Outbreaks of foodborne disease are often investigated to determine the causes although traditional approaches to identifying risk factors may not determine the real or underlying causes. The aim of this paper is to identify a food safety culture that can be used in addition to more traditional risk factors.
A parallel is drawn between the use of the term “emerging pathogen” and the emergence of food safety culture as a risk factor in food poisoning outbreaks. The evolution of the term starting with organizational culture is developed via the literature on health and safety culture. The concept of food safety culture and reservations over the use of the term are examined along with possible distinctions between food safety culture and climate.
The concept of food safety culture has direct parallels with “safety culture” and in the prevention of healthcare associated infections. The use of food safety culture is useful as part of outbreak investigation. It is likely that more than one food safety culture exists within large organizations or those with multiple sub units. A definition of food safety culture is proposed.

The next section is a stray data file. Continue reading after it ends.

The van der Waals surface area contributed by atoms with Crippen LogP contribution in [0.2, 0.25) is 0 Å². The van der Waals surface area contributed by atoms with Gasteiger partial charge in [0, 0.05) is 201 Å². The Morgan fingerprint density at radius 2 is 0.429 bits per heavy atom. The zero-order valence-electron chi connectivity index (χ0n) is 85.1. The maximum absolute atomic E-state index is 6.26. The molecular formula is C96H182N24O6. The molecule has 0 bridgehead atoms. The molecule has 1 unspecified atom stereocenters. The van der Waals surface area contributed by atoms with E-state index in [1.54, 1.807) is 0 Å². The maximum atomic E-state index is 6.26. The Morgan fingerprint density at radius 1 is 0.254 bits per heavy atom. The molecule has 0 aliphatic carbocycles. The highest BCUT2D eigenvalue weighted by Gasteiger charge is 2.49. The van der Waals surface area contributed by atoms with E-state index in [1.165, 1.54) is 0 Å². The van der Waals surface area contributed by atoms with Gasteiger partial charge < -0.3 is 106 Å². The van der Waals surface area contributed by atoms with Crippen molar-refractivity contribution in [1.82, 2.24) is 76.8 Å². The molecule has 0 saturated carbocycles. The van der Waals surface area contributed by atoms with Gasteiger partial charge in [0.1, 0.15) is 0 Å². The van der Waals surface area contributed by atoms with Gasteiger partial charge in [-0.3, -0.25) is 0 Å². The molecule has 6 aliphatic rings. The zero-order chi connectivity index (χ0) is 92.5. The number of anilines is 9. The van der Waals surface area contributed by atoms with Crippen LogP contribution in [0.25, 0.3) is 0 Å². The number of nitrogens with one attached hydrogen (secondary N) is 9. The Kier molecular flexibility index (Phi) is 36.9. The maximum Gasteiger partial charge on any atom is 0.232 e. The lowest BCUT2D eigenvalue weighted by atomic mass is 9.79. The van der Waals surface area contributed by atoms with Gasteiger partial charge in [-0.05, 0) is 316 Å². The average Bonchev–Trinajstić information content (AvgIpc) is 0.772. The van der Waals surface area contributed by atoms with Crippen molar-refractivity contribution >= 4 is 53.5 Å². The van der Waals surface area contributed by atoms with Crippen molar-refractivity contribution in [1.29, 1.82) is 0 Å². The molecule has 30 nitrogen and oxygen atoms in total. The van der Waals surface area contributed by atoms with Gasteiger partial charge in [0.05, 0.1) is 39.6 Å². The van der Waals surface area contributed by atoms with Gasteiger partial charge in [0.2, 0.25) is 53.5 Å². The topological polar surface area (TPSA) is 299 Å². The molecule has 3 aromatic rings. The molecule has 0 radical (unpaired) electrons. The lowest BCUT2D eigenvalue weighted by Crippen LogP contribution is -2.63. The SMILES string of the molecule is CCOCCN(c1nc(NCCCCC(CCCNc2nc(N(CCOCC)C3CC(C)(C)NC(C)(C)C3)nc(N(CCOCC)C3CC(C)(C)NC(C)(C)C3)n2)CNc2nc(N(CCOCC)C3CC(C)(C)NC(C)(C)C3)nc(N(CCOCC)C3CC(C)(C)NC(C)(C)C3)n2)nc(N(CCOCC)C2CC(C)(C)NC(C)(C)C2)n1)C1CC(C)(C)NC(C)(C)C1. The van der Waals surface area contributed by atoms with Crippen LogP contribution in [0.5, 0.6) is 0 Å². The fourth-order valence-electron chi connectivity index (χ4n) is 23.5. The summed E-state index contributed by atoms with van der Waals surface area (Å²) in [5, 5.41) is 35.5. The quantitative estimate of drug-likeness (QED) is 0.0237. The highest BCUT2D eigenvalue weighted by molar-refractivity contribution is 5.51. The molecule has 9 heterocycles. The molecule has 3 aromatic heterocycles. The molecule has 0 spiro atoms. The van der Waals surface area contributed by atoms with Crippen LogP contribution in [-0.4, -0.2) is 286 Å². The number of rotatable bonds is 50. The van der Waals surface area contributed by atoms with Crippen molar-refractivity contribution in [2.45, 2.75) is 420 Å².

Increasing interest is being shown in the use of food safety culture to understand and, in turn prevent, food poisoning outbreaks and this is the first time a definition has been proposed. This paper will be of great interest to industry, academics and public health officials and can be used to answer questions on the topic, which are increasingly being asked by hygiene examining bodies.
Griffith, C., Livesey, K. and Clayton, D. (2010), "Food safety culture: the evolution of an emerging risk factor?", British Food Journal, Vol. 112 No. 4, pp. 426-438. https://doi.org/10.1108/00070701011034439Download as .RIS
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